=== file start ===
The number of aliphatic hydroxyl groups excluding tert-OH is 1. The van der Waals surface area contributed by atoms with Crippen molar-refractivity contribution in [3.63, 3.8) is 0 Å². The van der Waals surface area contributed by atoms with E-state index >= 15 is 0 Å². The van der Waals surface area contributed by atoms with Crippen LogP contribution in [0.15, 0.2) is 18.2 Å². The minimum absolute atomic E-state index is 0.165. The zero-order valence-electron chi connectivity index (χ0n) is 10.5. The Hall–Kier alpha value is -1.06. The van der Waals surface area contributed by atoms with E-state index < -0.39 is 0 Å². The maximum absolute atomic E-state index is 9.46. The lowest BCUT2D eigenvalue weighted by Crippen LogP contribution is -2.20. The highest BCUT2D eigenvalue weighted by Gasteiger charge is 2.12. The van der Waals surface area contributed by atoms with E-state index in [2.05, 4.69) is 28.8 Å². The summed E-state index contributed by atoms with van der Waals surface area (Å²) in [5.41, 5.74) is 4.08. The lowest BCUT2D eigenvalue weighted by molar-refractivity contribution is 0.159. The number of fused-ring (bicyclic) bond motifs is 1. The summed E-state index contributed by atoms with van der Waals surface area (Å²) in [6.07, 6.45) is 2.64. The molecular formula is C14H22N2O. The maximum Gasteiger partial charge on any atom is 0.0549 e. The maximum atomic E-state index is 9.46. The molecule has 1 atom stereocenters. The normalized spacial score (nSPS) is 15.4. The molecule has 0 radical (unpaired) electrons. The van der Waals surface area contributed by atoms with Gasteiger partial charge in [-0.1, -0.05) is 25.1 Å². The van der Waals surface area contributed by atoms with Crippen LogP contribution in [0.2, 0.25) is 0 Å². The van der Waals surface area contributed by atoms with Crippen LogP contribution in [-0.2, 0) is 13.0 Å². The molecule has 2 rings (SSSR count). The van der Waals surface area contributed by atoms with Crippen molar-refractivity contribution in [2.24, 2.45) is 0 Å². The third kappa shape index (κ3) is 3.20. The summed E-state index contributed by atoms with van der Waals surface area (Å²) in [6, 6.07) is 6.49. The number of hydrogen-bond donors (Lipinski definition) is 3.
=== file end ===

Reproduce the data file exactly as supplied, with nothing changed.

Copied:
The number of aliphatic hydroxyl groups excluding tert-OH is 1. The van der Waals surface area contributed by atoms with Crippen molar-refractivity contribution in [3.63, 3.8) is 0 Å². The van der Waals surface area contributed by atoms with E-state index >= 15 is 0 Å². The van der Waals surface area contributed by atoms with Crippen LogP contribution in [0.15, 0.2) is 18.2 Å². The minimum absolute atomic E-state index is 0.165. The zero-order valence-electron chi connectivity index (χ0n) is 10.5. The Hall–Kier alpha value is -1.06. The van der Waals surface area contributed by atoms with E-state index < -0.39 is 0 Å². The maximum absolute atomic E-state index is 9.46. The lowest BCUT2D eigenvalue weighted by Crippen LogP contribution is -2.20. The highest BCUT2D eigenvalue weighted by Gasteiger charge is 2.12. The van der Waals surface area contributed by atoms with E-state index in [2.05, 4.69) is 28.8 Å². The summed E-state index contributed by atoms with van der Waals surface area (Å²) in [5.41, 5.74) is 4.08. The lowest BCUT2D eigenvalue weighted by molar-refractivity contribution is 0.159. The number of fused-ring (bicyclic) bond motifs is 1. The summed E-state index contributed by atoms with van der Waals surface area (Å²) in [6.07, 6.45) is 2.64. The molecular formula is C14H22N2O. The maximum Gasteiger partial charge on any atom is 0.0549 e. The maximum atomic E-state index is 9.46. The molecule has 1 atom stereocenters. The normalized spacial score (nSPS) is 15.4. The molecule has 0 radical (unpaired) electrons. The van der Waals surface area contributed by atoms with Gasteiger partial charge in [-0.1, -0.05) is 25.1 Å². The van der Waals surface area contributed by atoms with Crippen LogP contribution in [0.2, 0.25) is 0 Å². The van der Waals surface area contributed by atoms with Crippen LogP contribution in [-0.2, 0) is 13.0 Å². The molecule has 2 rings (SSSR count). The van der Waals surface area contributed by atoms with Crippen molar-refractivity contribution in [2.24, 2.45) is 0 Å². The third kappa shape index (κ3) is 3.20. The summed E-state index contributed by atoms with van der Waals surface area (Å²) in [6, 6.07) is 6.49. The number of hydrogen-bond donors (Lipinski definition) is 3.